Do Androids Dream of Electric Sheep?   Was once famously asked by American sci-fi novelist Philip K. Dick.  And the answer appears to be, no, they don’t. Dog-headed knights atop horses, or camel-birds and pig-snails, and of Dali-esque mutated landscapes is what they dream of.

Google’s image recognition software, which can detect, analyze, and even auto-caption images, uses artificial neural networks to simulate the human brain. In a process they’re calling “inceptionism,” Google engineers sought out to see what these artificial networks “dream” of—what, if anything, do they see in a nondescript image of clouds, for instance? What does a fake brain that’s trained to detect images of dogs see when it’s shown a picture of a knight?

Google trains the software by feeding it millions of images, eventually teaching it to recognize specific objects within a picture. When it’s fed an image, it is asked to emphasize the object in the image that it recognizes. The network is made up of layers—the higher the layer, the more precise the interpretation. Eventually, in the final output layer, the network makes a “decision” as to what’s in the image.

But the networks aren’t restricted to only identifying images. Their training allows them to generate images as well. Here’s what it outputs when it was asked to create images of the following objects:


Cool, right? And it gets a lot more interesting. Google engineers decided that instead of asking the software to generate a specific image, they would simply feed it an arbitrary image and then ask it what it saw. Here’s how Google describes the experiment:

We then pick a layer and ask the network to enhance whatever it detected. Each layer of the network deals with features at a different level of abstraction, so the complexity of features we generate depends on which layer we choose to enhance. For example, lower layers tend to produce strokes or simple ornament-like patterns, because those layers are sensitive to basic features such as edges and their orientations.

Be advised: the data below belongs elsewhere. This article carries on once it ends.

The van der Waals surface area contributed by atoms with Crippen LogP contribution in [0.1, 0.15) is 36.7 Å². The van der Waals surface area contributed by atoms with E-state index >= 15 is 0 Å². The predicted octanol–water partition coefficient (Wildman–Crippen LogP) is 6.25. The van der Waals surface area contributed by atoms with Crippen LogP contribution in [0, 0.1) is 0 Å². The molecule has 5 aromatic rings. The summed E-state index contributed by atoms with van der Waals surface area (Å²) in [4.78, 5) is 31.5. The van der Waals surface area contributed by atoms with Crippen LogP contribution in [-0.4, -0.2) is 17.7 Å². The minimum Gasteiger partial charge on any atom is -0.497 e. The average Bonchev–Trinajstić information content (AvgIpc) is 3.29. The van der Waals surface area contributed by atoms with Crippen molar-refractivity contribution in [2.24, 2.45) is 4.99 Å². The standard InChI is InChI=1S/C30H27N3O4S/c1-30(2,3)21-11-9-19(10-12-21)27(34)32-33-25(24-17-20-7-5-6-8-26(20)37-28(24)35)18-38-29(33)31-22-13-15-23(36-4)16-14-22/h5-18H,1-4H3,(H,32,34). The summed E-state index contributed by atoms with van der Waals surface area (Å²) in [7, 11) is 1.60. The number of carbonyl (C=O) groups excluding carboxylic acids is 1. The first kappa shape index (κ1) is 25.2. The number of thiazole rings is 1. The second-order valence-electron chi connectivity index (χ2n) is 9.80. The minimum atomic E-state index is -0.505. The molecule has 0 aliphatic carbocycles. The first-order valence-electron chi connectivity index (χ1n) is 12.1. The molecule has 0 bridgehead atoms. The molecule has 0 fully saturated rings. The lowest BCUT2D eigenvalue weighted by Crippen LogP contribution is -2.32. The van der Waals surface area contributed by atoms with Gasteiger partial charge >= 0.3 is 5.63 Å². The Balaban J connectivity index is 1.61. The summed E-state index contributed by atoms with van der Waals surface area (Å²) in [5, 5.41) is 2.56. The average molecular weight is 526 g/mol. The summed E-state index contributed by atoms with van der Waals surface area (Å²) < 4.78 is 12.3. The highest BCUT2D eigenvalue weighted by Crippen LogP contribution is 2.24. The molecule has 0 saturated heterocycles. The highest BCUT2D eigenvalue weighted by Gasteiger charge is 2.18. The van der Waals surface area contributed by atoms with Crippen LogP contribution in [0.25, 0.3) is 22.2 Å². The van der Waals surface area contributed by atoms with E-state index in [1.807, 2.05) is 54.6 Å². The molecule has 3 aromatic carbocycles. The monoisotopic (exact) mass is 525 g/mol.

When feeding an image into the first layer, this is what the network created, something akin to a familiar photo filter:

seurat-layout google-first-layer

Then things got really weird. Google started feeding images into the highest layer—the one that can detect whole objects within an image—and asked the network, “Whatever you see there, I want more of it!”

This creates a feedback loop: if a cloud looks a little bit like a bird, the network will make it look more like a bird. This in turn will make the network recognize the bird even more strongly on the next pass and so forth, until a highly detailed bird appears, seemingly out of nowhere.

The result is somewhat akin to looking into the subconscious of an AI. When an image of clouds was fed to a network trained on identify animals, this is what happened:


Here are some closeups of details from the second image:


Show an artificial neural network a normal, cloudy sky, and it’ll tell you there are dog-fish and pig-snails floating around out there. It’s what one imagines an AI might see on the computing equivalent of an acid trip.

Not only does “inceptionism” teach Google a lot more about artificial neural networks and how they operate, but it also reveals some interesting new applications for the technology. As the Google engineers put it, the process “makes us wonder whether neural networks could become a tool for artists—a new way to remix visual concepts—or perhaps even shed a little light on the roots of the creative process in general.”

Images and article via Quartz